What is it like to live in a historic Hawaii home?

Homes on the Historic Register are beautiful relics of an older Hawaii, but what are they like to actually live in?


(page 3 of 3)

Beadie Kanahele Dawson’s Nuuanu home is definitely significant, but she’s still on the fence about formally submitting it to the Hawaii Register of Historic Places.

Photos: Olivier Koning


Lives in: Polihiwahiwa
Address: 3966 Nuuanu Pali Drive
Architect: Hart Wood
Style: Mediterranean
Built: 1927

Beadie Kanahele Dawson bought her Nuuanu home almost 50 years ago and raised all her children there. “It truly is a family home,” she says.

Polihiwahiwa (nestling in the bosom of the hills) is a fun, five-bedroom Mediterranean-style home designed by architect Hart Wood, with help on some of the interior design from Vladimir Ossipoff. One of Dawson’s favorite features is a private chapel—the only one on Oahu to have been blessed by the Episcopal Church—but she also loves the portals and vistas that stretch mauka to makai.

Although she frequently lends out her home for charity events, Dawson has yet to begin the process of getting her home listed on the state’s historic register. “Clearly it qualifies,” she says. “It’s designed by a very well-known architect and it’s built for this valley.”

Her reluctance is due to the extra permitting that would be required when she wanted to make changes—she’s redone the kitchen three or four times—but she’s beginning to reconsider because the tax credits could help her with the cost of upkeep. “I probably will put it on the register. The taxes are brutal,” she says. So are improvements. “Everything has to be custom made to fit,” she says.

Regardless of its official status on the register, Dawson believes in preserving the original elements for the next generation, as much as possible. “I look at myself as the steward of this home, not the owner,” she says. “It would be a travesty to lose it.”



Got a home that you think might qualify for historic status? Here’s what you need to know to get started.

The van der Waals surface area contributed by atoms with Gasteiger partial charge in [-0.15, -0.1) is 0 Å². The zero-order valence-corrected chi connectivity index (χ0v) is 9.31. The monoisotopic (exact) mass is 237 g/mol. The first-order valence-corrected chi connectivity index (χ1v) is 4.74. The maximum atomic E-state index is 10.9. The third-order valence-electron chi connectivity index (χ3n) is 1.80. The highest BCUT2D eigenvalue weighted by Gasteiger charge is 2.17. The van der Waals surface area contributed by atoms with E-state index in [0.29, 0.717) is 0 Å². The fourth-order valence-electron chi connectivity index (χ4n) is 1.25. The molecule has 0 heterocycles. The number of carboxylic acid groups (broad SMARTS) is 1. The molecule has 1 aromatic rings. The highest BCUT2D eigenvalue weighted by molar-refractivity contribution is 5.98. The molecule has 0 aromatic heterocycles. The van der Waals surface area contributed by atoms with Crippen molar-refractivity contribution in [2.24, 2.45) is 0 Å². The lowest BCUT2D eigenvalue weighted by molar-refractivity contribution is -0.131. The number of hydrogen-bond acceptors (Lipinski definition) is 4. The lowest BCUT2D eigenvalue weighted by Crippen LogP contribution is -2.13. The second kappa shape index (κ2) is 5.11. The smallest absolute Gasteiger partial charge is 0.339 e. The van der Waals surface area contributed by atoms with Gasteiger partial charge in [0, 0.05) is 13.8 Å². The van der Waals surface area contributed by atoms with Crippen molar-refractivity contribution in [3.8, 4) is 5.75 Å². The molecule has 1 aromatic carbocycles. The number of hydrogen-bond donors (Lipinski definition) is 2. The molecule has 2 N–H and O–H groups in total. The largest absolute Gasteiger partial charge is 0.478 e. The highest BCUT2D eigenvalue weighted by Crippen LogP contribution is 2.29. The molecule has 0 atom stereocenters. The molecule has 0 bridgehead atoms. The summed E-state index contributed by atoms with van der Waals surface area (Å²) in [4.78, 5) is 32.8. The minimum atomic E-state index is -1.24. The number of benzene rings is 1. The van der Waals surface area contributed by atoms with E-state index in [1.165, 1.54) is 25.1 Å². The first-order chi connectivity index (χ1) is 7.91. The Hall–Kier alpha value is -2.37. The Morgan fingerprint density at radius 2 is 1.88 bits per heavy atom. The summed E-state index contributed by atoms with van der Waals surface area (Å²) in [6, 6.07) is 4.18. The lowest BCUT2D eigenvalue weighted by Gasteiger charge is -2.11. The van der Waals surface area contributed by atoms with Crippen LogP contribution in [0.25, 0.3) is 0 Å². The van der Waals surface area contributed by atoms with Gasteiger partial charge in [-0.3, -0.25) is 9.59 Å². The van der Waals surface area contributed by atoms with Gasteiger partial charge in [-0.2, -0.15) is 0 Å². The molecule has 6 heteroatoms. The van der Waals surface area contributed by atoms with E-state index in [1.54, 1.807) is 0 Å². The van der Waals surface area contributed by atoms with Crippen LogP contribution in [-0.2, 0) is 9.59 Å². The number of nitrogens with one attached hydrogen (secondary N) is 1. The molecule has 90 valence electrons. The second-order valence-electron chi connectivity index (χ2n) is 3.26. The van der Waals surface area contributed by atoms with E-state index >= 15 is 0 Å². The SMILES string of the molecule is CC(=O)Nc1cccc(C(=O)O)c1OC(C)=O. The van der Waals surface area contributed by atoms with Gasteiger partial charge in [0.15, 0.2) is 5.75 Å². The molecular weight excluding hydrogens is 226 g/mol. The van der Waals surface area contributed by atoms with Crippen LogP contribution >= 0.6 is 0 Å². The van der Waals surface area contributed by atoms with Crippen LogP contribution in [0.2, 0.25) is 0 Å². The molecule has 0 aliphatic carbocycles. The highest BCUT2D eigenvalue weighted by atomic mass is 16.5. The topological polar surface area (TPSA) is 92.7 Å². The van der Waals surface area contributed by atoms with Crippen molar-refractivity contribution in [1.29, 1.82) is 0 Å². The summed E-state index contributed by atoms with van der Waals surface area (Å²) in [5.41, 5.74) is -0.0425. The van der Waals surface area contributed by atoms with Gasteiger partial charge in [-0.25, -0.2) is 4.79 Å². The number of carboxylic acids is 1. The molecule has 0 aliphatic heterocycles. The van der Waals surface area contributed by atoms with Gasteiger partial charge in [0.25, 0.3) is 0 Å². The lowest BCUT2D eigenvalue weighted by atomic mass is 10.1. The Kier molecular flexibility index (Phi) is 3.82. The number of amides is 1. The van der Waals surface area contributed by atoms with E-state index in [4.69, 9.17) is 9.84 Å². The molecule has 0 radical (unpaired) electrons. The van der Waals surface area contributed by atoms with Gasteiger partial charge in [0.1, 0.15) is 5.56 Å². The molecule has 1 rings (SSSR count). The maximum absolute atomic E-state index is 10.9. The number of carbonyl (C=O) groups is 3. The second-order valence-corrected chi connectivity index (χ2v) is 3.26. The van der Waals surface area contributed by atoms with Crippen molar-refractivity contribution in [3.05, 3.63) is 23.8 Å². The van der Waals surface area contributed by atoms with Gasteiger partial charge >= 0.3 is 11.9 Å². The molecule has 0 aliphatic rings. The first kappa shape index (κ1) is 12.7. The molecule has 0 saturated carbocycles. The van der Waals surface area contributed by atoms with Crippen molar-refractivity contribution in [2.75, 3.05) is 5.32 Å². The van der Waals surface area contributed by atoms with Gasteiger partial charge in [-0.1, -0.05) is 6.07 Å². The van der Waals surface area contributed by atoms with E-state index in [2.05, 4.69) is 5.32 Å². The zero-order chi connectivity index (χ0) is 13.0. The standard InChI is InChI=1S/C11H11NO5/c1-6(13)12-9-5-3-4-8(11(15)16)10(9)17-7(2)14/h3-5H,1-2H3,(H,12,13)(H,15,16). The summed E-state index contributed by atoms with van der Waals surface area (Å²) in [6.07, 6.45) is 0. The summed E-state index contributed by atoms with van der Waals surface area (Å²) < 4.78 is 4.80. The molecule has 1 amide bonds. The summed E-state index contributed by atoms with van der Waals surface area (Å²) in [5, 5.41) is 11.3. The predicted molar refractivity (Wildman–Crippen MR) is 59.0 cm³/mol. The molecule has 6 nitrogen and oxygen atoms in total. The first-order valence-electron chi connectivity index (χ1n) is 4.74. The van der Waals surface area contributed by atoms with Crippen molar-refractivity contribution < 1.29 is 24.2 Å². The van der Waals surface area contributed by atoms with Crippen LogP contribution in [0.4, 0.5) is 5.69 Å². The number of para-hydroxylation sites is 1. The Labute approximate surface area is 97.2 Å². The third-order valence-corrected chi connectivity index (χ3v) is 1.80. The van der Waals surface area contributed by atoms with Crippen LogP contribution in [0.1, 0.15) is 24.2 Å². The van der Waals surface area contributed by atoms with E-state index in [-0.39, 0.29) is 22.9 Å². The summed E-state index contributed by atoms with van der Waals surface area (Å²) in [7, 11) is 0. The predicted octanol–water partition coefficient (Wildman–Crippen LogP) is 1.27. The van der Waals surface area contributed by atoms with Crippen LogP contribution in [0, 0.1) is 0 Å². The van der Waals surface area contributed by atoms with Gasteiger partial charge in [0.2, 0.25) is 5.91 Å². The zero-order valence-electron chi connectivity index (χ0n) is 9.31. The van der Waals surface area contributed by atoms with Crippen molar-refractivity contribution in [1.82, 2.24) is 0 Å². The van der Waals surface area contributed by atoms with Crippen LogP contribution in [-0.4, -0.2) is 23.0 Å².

Q. How can a residence qualify for the Hawaii Register of Historic Places?
A. Homes must be at least 50 years old and need to possess historic significance and integrity, such as being associated with an important event or people who were significant in the past. The homes might also represent a specific period, method of construction or work of a master.

Q. What are the financial incentives for listing a home on the register?
A. Each of Hawaii’s four county governments offer some tax relief to help historic home owners preserve their properties, generally in the form of a real property tax exemption for certain portions of the residence. A typical homeowner could save around $3,600.

Q. Are there requirements for remaining on the register?
A. Homes should be maintained in a way that requires little change to the defining characteristics of the building, its site and environment. Any improvements or alterations must be reviewed by the state Historic Preservation Department before construction begins. If a homeowner takes a property tax exemption, they must also make sure the public is able to view the home from the street.

Q. How can you apply?
A. You can nominate homes for the register through the State Historic Preservation Division. Find out more on the website, historichawaii.org, or by calling 523-2900.

Edit ModuleShow Tags Edit ModuleShow Tags Edit ModuleShow Tags
Edit ModuleShow Tags
Edit Module

Subscribe to Honolulu

Honolulu Magazine November 2018
Edit ModuleShow Tags



41 Thoughts We Had While Watching the New “Magnum P.I.”

Magnum PI

Only one mentions Jay Hernandez's shirt.


20 Great O‘ahu Hikes

20 Great Hikes

20 great adventures that offer beautiful vistas, waterfalls, steep climbs and relics of the past.


16 Fascinating Facts About Sharks in Hawai‘i Every Local Should Know


Important facts you may not know about sharks in Hawai‘i.


50 Greatest Songs of Hawai‘i

50 Greatest Songs

An esteemed panel of musicologists, producers and artists select the greatest hits in Hawai‘i’s music history.


Political Survivor

Mazie Hirono

A Closer Look at Hawaiʻi’s First Female Senator, Mazie Hirono.

Edit ModuleShow Tags